Living organisms require energy to sustain life and develop. Energy is derived from food which is metabolised, mostly into adenosine triphosphate (ATP) which can be readily extracted (anabolism). In these processes much of the available energy is released as heat, e.g., 60% during synthesis of ATP. Additional heat is produced when ATP-stored energy is transferred to the functional systems in the body. These energy losses leave, on the average, a mere 25% available for use by the functional systems (typical conversion efficiencies are: 65% for heart muscles, 30% for bicycling and 5% for respiration).
In all warm-blooded animals, life depends on homeostasis —the maintenance of fairly constant internal conditions. One of the chief manifestations of homeostasis is the maintenance of a constant body temperature. At rest these temperatures for mammals are within the narrow range of 35-39.5°C with species-specific levels. Most of the generated heat must be dissipated to the environment to maintain constant body temperature. Temperature control is achieved by the thermoregulatory system composed of 3 interconnected subsystems: sensory, control and regulatory. Thermal receptors, located throughout the body, form the major components of the sensory system. The control center is located in the hypothalamus, which lies at the base of the brain. Regulatory mechanisms mediate heat production and, for the most part, heat loss. Long-term adaptations to environmental changes are effected through the endocrine glands. Short-term responses of the thermoregulatory system to varying internal or external conditions, are produced by three basic mechanisms: metabolic, vasomotor and sudomotor which are depicted in Figure 1 . Other thermoregulatory activities are behavioral rather than physiological. These include seasonal migration to milder climates, seeking shelter, periodic basking in the sun, typical of poikilotherms (i.e., animals having a variable body temperature, "cold-blooded"), and, in the case of humans, design and utilization of garments, etc. A final reference is made to those animals, termed hibernators, who are usually homeotherms (i.e., animals having a relatively constant body temperature, "warmblooded"), e.g., ground squirrel. These animals possess the unique biological capability of lowering their body temperature to levels, which are lethal to nonhibernating species.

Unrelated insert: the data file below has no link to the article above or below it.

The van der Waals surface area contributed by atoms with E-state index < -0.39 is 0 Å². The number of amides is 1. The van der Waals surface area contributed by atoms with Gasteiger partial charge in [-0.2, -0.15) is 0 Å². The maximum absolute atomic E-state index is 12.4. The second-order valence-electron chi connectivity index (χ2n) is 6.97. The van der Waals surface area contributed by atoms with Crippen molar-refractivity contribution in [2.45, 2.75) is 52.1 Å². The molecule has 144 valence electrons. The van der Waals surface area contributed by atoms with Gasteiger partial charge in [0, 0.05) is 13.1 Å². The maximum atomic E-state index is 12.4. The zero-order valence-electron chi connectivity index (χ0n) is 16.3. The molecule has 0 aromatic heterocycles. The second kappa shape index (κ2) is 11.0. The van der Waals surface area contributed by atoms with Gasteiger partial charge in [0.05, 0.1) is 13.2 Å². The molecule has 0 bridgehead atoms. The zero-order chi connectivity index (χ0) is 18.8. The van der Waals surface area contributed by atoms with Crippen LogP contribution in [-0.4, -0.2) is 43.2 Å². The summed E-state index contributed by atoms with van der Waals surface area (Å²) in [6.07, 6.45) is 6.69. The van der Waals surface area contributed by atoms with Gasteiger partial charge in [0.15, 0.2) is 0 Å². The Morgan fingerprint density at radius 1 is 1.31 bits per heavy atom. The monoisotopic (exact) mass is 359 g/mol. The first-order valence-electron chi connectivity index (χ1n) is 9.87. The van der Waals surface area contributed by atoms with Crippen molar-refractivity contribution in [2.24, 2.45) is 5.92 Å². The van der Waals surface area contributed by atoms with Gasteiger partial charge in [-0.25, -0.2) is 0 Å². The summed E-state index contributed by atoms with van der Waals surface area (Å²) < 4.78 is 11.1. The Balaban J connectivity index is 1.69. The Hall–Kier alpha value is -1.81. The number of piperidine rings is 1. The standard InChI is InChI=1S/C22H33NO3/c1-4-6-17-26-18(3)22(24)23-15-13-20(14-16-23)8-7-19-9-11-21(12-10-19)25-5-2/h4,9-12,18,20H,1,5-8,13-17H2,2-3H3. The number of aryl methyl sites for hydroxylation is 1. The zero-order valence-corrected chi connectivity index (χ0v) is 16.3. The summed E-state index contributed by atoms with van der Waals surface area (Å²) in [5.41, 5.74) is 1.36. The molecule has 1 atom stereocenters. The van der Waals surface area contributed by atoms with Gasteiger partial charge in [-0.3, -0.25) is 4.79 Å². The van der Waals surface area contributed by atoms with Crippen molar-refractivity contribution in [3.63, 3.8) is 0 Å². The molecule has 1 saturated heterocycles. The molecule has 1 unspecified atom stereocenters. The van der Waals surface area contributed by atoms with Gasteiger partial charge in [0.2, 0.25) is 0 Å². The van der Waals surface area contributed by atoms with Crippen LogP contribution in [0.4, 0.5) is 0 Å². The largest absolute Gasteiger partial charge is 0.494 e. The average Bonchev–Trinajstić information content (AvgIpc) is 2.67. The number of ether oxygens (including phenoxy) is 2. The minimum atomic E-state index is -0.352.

Shitzer, A. and Eberhart, R. C. Eds. (1985) Heat Transfer in Medicine and Biology—Analysis and Applications, Plenum Press, New York.
Whittow, G. C, Ed. (1971) Comparative Physiology of' Thermoregulation, Academic Press, New York.